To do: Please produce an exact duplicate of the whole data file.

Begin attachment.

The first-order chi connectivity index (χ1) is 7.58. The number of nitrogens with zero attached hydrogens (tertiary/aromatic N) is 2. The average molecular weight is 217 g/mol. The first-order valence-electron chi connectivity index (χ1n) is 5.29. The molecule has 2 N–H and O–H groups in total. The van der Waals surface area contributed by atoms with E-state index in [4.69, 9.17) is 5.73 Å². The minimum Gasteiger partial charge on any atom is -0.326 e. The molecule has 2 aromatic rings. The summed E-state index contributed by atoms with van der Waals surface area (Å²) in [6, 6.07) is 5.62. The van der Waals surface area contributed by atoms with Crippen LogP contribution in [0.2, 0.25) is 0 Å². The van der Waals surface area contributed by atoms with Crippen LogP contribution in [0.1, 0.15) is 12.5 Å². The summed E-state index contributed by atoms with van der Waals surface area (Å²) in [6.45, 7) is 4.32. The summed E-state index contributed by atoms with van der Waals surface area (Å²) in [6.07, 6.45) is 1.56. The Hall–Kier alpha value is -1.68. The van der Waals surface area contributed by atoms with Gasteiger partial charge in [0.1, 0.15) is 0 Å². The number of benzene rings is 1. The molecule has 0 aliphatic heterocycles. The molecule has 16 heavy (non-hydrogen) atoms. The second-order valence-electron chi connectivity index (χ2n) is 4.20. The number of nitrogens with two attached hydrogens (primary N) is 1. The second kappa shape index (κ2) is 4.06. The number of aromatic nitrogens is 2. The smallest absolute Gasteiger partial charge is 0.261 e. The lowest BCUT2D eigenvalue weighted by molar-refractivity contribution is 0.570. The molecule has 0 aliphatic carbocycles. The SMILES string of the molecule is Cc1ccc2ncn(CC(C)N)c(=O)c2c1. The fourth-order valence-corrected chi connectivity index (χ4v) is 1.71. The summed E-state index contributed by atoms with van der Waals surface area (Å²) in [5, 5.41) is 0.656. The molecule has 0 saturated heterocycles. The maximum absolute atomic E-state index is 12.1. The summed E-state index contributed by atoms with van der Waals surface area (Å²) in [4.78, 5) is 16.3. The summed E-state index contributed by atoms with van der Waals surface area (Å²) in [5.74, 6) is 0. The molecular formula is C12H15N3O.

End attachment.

The first-order chi connectivity index (χ1) is 7.58. The number of nitrogens with zero attached hydrogens (tertiary/aromatic N) is 2. The average molecular weight is 217 g/mol. The first-order valence-electron chi connectivity index (χ1n) is 5.29. The molecule has 2 N–H and O–H groups in total. The van der Waals surface area contributed by atoms with E-state index in [4.69, 9.17) is 5.73 Å². The minimum Gasteiger partial charge on any atom is -0.326 e. The molecule has 2 aromatic rings. The summed E-state index contributed by atoms with van der Waals surface area (Å²) in [6, 6.07) is 5.62. The van der Waals surface area contributed by atoms with Crippen LogP contribution in [0.2, 0.25) is 0 Å². The van der Waals surface area contributed by atoms with Crippen LogP contribution in [0.1, 0.15) is 12.5 Å². The summed E-state index contributed by atoms with van der Waals surface area (Å²) in [6.45, 7) is 4.32. The summed E-state index contributed by atoms with van der Waals surface area (Å²) in [6.07, 6.45) is 1.56. The Hall–Kier alpha value is -1.68. The van der Waals surface area contributed by atoms with Gasteiger partial charge in [0.1, 0.15) is 0 Å². The number of benzene rings is 1. The molecule has 0 aliphatic heterocycles. The molecule has 16 heavy (non-hydrogen) atoms. The second-order valence-electron chi connectivity index (χ2n) is 4.20. The number of nitrogens with two attached hydrogens (primary N) is 1. The second kappa shape index (κ2) is 4.06. The number of aromatic nitrogens is 2. The smallest absolute Gasteiger partial charge is 0.261 e. The lowest BCUT2D eigenvalue weighted by molar-refractivity contribution is 0.570. The molecule has 0 aliphatic carbocycles. The SMILES string of the molecule is Cc1ccc2ncn(CC(C)N)c(=O)c2c1. The fourth-order valence-corrected chi connectivity index (χ4v) is 1.71. The summed E-state index contributed by atoms with van der Waals surface area (Å²) in [5, 5.41) is 0.656. The molecule has 0 saturated heterocycles. The maximum absolute atomic E-state index is 12.1. The summed E-state index contributed by atoms with van der Waals surface area (Å²) in [4.78, 5) is 16.3. The summed E-state index contributed by atoms with van der Waals surface area (Å²) in [5.74, 6) is 0. The molecular formula is C12H15N3O.